# variational formulation

I would like to minimize: $$J = \int_{\Omega} \|\nabla u - \nabla g\|^2 + \lambda \|\frac{\partial u}{\partial t} + \nabla u.v||^2 ~\text{dx dy dt}$$ where $u(x,y,t)$ is the unknown function, the integral is over a fixed spatio-temporal domain $\Omega$, $\nabla$ is the spatial gradient, $v(x,y,t)$ is a velocity (vector) field. $g(x,y,t)$ and $v(x,y,t)$ are known. $\lambda$ is a constant.

Computing and cancelling the variation of $J$ using a neighborhood $u+\epsilon h$ of $u$, I obtain:

$$\frac{\partial J}{\partial u}" = \int_{xyt} -\Delta (u-g).h + \lambda (\frac{\partial u}{\partial t} + \nabla u.v)(\frac{\partial h}{\partial t} + \nabla h.v) = 0$$

If only the term $\Delta (u-g).h$ was present, I could directly say that if the integral is zero for all $h$, then $\Delta (u-g)$ is zero locally. I'd obtain the standard Poisson equation.

However, the addition of the other term makes me wonder how I can turn this expression into a local PDE to solve via finite differences. Any idea ?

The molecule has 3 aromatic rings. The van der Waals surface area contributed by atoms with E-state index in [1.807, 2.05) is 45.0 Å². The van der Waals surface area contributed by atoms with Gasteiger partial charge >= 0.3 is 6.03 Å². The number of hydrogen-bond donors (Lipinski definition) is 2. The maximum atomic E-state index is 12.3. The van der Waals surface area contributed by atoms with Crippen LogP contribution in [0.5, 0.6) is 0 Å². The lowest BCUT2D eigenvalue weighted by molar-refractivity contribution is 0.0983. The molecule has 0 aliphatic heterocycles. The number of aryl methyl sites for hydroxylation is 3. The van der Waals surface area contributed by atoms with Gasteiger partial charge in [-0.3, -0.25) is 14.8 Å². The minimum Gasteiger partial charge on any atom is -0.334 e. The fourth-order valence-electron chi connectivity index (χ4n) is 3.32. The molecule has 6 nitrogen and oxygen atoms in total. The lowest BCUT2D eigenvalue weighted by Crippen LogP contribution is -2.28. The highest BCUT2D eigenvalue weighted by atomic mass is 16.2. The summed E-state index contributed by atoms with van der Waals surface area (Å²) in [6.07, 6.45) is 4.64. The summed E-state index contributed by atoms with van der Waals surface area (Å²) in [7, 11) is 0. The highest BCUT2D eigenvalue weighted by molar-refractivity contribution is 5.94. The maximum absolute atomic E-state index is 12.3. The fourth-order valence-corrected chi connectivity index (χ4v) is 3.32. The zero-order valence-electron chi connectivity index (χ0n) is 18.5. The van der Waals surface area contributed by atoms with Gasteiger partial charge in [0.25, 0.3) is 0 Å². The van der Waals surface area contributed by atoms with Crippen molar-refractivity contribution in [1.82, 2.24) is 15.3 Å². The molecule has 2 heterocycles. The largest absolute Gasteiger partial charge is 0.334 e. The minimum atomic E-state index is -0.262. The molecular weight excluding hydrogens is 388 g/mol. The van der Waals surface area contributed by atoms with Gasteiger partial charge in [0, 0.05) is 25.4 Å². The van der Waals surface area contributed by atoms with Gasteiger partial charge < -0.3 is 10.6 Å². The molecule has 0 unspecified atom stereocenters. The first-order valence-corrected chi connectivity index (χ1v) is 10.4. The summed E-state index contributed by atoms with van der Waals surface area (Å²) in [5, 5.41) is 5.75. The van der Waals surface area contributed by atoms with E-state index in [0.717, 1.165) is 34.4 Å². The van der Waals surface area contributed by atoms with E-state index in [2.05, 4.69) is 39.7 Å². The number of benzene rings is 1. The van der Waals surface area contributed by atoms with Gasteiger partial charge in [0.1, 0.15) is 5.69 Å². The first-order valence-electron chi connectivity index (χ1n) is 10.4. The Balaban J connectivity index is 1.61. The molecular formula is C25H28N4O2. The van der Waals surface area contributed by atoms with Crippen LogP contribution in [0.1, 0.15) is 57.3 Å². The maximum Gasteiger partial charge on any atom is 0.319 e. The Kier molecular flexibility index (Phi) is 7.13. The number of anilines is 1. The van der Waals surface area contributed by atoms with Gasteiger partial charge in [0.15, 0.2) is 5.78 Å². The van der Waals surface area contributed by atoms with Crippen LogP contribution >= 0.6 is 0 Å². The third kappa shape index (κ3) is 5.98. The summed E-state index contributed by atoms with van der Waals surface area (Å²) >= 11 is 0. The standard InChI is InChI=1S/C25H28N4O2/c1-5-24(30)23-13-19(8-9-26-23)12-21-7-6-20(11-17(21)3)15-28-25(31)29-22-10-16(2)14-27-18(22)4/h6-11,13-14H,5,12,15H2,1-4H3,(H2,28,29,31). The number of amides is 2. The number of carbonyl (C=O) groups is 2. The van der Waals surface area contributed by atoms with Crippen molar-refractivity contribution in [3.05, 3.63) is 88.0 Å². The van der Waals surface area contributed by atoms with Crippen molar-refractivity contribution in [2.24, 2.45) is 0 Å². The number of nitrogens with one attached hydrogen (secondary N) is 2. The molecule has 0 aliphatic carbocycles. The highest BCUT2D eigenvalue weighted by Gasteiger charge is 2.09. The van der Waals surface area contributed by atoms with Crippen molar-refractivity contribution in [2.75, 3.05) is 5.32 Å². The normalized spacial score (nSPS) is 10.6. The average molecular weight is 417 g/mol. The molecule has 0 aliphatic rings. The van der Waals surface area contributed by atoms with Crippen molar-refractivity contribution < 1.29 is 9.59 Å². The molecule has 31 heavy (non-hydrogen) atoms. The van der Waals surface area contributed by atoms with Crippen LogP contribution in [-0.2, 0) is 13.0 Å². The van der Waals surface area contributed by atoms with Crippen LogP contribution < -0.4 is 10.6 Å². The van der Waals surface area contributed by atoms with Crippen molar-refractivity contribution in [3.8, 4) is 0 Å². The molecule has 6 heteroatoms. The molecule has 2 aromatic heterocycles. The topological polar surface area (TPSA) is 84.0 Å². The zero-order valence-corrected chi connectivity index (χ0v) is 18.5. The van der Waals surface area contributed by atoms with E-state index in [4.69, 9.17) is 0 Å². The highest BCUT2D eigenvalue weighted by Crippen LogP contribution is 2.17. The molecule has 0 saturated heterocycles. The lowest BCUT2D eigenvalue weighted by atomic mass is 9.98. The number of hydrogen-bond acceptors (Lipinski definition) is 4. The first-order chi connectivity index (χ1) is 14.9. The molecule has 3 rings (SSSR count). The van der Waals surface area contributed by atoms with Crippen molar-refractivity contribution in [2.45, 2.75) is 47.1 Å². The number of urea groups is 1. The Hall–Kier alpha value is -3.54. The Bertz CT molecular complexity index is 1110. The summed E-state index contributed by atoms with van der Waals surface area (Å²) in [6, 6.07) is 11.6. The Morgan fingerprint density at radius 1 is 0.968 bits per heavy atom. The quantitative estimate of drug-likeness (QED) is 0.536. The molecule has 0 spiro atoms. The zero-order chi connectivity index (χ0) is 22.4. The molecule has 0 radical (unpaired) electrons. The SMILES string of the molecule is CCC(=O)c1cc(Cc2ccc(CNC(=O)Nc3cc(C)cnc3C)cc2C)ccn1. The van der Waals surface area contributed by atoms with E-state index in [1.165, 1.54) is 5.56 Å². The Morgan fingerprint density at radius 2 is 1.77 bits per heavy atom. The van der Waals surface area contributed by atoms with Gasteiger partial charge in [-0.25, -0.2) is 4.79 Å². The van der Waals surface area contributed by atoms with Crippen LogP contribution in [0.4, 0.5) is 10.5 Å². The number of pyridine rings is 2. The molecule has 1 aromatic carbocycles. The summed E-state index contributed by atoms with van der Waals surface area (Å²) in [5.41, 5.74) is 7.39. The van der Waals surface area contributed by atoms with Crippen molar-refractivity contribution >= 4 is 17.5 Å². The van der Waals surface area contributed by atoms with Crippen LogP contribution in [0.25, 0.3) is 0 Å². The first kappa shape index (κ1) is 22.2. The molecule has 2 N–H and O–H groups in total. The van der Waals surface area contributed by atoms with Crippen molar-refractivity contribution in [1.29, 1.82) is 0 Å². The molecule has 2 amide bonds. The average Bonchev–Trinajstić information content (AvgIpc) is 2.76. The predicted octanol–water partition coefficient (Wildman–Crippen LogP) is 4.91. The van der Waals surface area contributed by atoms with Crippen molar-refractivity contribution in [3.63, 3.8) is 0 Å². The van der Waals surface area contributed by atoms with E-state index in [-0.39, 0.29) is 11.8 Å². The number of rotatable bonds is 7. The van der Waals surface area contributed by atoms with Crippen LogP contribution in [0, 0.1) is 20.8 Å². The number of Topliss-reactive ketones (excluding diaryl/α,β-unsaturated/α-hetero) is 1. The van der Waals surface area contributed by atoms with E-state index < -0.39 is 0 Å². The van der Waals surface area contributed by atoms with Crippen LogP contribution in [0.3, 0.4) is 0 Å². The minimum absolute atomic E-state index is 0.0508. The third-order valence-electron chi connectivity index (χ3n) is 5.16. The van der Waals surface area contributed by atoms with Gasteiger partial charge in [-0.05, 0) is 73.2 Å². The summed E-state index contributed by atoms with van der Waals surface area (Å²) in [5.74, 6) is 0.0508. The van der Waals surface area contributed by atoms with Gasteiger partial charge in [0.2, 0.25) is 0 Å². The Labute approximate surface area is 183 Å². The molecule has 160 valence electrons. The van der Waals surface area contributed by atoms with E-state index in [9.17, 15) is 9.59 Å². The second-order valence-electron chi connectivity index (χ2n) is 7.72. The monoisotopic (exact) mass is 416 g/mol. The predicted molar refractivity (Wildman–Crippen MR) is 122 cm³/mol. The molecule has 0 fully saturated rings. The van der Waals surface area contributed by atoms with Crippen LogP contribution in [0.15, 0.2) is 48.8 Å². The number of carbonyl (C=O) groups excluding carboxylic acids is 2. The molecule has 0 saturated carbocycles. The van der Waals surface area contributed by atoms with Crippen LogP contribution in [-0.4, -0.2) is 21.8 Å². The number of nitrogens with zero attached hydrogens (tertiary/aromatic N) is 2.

Thanks!

• Your derivative dJ/du is missing a factor of two. It doesn't matter if you set the result to zero, but it needs to be there anyway to be correct. Commented Dec 14, 2013 at 21:22

You already have a variational formulation of your problem. You can get the strong form if you integrate back by parts so that you get a formula of the form $$\int (something) h \; dx \; dt = 0.$$ (In fact, you will probably get multiple integrals to take into account boundary and initial terms coming out of the integration by parts.) The strong form is then $$something = 0.$$
• thanks ; would that $something$ be $\Delta(u-g) + v.\nabla(\nabla u . v) + \frac{\partial^2 u}{\partial t} + 2 \frac{\partial}{\partial t}(\nabla u . v)$ ? Commented Dec 13, 2013 at 23:47
• and for the boundary terms, when deriving the standard Poisson equation, it always reads like "we use a function space for $h$ that is zero at infinity". Can't something similar be done in this case to avoid the spurious terms in the integration by parts ? Commented Dec 13, 2013 at 23:49
• (also, I forgot the $\lambda$ term of course, in the second part) Commented Dec 13, 2013 at 23:55
• The "something" looks about right. As for boundary conditions: If you know the boundary values of $u$ (Dirichlet values), then $h$ is zero there. That's because $h$ is a variation of $u$. But if you don't have boundary values for $u$ on a finite domain, then you can't omit these terms. Likewise, from the time integration you will get a final time term that you can't get rid of. Commented Dec 14, 2013 at 21:42